Reprinted with the kind permission of Life Extension.
October 16 2017. Findings from a randomized trial reported on October 10, 2017 in Medical Principles and Practice may help provide a better understanding of the anti-inflammatory benefit of omega 3 fatty acids.
“The prevalence of both type 2 diabetes mellitus and obesity are increasing worldwide, supporting the possibility of their close relationship. The abnormalities in the inflammatory pathways and the dysfunctions of adipose tissue are linked,” write Maryam Mazaherioun of Tehran University of Medical sciences and colleagues. “Therefore, improving inflammatory situations probably could be a new approach in the management of type 2 diabetes and its complications.”
The double-blind trial included 88 type 2 diabetics who were given 1800 milligrams (mg) of the omega 3 polyunsaturated fatty acid EPA plus 900 mg of the omega 3 DHA, or a placebo daily for 10 weeks. Serum lipids, resistin (a hormone that elevates LDL cholesterol) and monocyte chemoattractant protein-1 (MCP-1) levels were measured before and after the treatment period. (Monocyte chemoattractant protein-1 is a chemokine overexpressed in insulin resistance, type 2 diabetes and obesity that plays a role in inflammatory pathways.)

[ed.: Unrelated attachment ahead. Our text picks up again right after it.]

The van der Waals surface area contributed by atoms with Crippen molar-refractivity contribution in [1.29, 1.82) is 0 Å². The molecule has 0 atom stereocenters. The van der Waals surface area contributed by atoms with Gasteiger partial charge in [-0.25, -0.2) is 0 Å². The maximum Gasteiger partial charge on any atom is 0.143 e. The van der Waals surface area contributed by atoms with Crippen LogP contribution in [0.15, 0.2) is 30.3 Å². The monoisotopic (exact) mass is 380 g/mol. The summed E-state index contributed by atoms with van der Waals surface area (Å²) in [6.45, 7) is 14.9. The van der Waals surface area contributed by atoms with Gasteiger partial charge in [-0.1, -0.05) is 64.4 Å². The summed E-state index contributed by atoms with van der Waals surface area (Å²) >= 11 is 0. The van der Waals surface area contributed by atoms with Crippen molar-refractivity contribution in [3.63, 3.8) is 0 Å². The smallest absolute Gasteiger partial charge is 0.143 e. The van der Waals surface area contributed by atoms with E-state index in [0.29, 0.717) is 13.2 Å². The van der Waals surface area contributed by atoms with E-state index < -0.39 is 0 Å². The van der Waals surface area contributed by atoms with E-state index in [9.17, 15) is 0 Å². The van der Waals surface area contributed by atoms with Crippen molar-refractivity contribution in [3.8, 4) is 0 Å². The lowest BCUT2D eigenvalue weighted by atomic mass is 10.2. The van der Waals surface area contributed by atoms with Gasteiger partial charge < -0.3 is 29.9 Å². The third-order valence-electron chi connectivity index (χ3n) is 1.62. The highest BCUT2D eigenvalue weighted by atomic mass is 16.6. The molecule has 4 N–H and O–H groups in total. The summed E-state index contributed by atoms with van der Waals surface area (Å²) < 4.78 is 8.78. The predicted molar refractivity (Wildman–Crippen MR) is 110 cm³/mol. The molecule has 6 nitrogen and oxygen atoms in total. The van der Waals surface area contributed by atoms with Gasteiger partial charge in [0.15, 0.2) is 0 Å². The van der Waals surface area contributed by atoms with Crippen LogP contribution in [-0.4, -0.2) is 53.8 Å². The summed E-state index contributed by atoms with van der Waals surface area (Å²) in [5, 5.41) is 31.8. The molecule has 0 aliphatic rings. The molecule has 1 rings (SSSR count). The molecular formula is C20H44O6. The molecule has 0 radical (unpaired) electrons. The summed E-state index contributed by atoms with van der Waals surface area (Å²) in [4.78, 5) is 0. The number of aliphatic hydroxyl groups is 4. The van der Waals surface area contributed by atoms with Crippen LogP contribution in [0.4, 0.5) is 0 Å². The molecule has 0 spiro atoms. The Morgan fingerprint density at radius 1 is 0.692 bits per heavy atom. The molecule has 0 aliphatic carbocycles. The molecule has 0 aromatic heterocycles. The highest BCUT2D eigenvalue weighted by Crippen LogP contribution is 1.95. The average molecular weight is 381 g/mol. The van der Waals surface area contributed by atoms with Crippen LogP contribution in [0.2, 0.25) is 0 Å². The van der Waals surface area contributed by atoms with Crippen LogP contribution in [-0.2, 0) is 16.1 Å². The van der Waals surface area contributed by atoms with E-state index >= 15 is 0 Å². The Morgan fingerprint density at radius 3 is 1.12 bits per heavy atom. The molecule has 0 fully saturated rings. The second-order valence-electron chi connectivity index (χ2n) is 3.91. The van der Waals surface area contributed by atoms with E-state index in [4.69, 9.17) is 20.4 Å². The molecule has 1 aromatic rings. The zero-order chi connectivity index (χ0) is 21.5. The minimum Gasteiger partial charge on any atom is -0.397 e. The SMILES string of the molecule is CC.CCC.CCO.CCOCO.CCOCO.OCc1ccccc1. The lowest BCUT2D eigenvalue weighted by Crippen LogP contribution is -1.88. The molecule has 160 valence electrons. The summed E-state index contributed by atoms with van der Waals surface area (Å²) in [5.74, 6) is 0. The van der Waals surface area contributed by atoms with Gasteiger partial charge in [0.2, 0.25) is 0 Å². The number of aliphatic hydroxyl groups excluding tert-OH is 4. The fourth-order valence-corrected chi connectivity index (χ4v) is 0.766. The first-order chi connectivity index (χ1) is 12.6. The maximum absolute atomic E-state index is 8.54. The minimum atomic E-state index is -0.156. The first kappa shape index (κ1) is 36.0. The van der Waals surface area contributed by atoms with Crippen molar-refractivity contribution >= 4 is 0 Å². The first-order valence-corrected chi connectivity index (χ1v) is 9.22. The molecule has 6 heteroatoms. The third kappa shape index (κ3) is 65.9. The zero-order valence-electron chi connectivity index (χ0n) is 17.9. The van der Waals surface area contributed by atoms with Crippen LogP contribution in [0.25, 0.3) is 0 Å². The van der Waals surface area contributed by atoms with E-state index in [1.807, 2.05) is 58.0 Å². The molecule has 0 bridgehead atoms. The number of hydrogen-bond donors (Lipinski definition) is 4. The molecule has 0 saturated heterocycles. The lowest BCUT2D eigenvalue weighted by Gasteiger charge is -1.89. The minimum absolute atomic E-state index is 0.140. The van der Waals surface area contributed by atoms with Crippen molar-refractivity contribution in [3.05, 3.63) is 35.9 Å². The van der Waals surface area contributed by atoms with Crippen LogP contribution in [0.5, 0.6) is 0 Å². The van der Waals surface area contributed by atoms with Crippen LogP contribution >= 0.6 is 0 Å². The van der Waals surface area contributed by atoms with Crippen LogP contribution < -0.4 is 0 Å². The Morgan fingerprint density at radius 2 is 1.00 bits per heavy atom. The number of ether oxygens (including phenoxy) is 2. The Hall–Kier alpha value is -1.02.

While only a nonsignificant reduction in resistin occurred among participants who received omega 3 fatty acids, MCP-1 levels significantly declined while remaining unchanged in the placebo group. Atherogenic index (a marker of cardiovascular disease) and triglycerides also improved in participants who received omega 3.
“The present study revealed that the anti-inflammatory effects of n-3 PUFAs might be mediated by targeting MCP-1,” the authors conclude. “More studies are needed to explain the exact molecular mechanisms involved in such beneficial roles of omega 3 polyunsaturated fatty acids, particularly its effects on peroxisome proliferator-activated receptor (PPAR) gene expression and with different doses and duration of supplementation.”